Almono Mill Building Redevelopment Gets the Green Light

The first phase of the steel mill conversion in Hazelwood hopes to draw more tech and robotics companies to Pittsburgh.

Pittsburgh—The Pittsburgh Planning Commission has approved the redevelopment proposal of the remaining steel mill building at the 178-acre Almono site in Hazelwood.

Almono site in Hazelwood

An aerial view of the 178-acre Almono site in Hazelwood.

The Regional Industrial Development Corp. of Southwestern Pennsylvania is planning to repurpose 65,000 square feet into flex space, the Pittsburgh Business Times reported.

The new structure, known as Mill 19, aims to attract tech and robotics firms. The project has an estimated cost of $20 million and represents the initial phase of a larger, three-phase redevelopment plan that totals 180,000 square feet.

RIDC plans to maintain the building’s original mill structure while adding contemporary features. Construction is expected to begin next spring. Tim White, a senior vice president for RIDC, told the newspaper that the company is moving forward with the project on a speculative basis, but expects to have lease commitments and full financing in place before the start of construction.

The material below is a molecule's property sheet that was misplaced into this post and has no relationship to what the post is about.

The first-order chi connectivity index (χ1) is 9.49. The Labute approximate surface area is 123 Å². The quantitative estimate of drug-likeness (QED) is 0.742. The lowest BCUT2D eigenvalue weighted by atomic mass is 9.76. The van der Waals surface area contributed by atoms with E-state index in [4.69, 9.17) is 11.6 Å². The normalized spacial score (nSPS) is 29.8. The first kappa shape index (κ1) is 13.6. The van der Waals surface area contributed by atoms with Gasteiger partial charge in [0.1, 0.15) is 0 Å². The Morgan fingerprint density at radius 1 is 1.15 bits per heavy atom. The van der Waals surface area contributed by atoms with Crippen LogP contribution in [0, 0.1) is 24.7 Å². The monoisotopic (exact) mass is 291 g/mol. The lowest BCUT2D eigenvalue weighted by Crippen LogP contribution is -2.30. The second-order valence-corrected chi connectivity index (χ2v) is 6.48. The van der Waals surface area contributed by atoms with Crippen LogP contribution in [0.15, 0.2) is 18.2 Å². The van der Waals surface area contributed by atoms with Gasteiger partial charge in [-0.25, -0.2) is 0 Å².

Almono is a mixed-use innovation district planned for the former LTV Steel site along the Monongahela River. The name Almono comes from the three Pittsburgh rivers—the Allegheny, Monongahela and Ohio.

The site has undergone the rezoning process and has been approved for $80 million in tax-increment financing, the largest in the city of Pittsburgh’s history. A massive site grading process was completed in 2014, and construction on infrastructure began in the fall of 2015. RIDC is managing the development efforts but hopes to attract private developers and individual companies to the site.

Earlier in the summer, RIDC broke ground on another innovative spec project in metro Pittsburgh. The Tech Forge is a 64,000-square-foot high-tech industrial building that could put Lawrenceville, Pa., on the map as a leading robotics hub.

Image courtesy of RIDC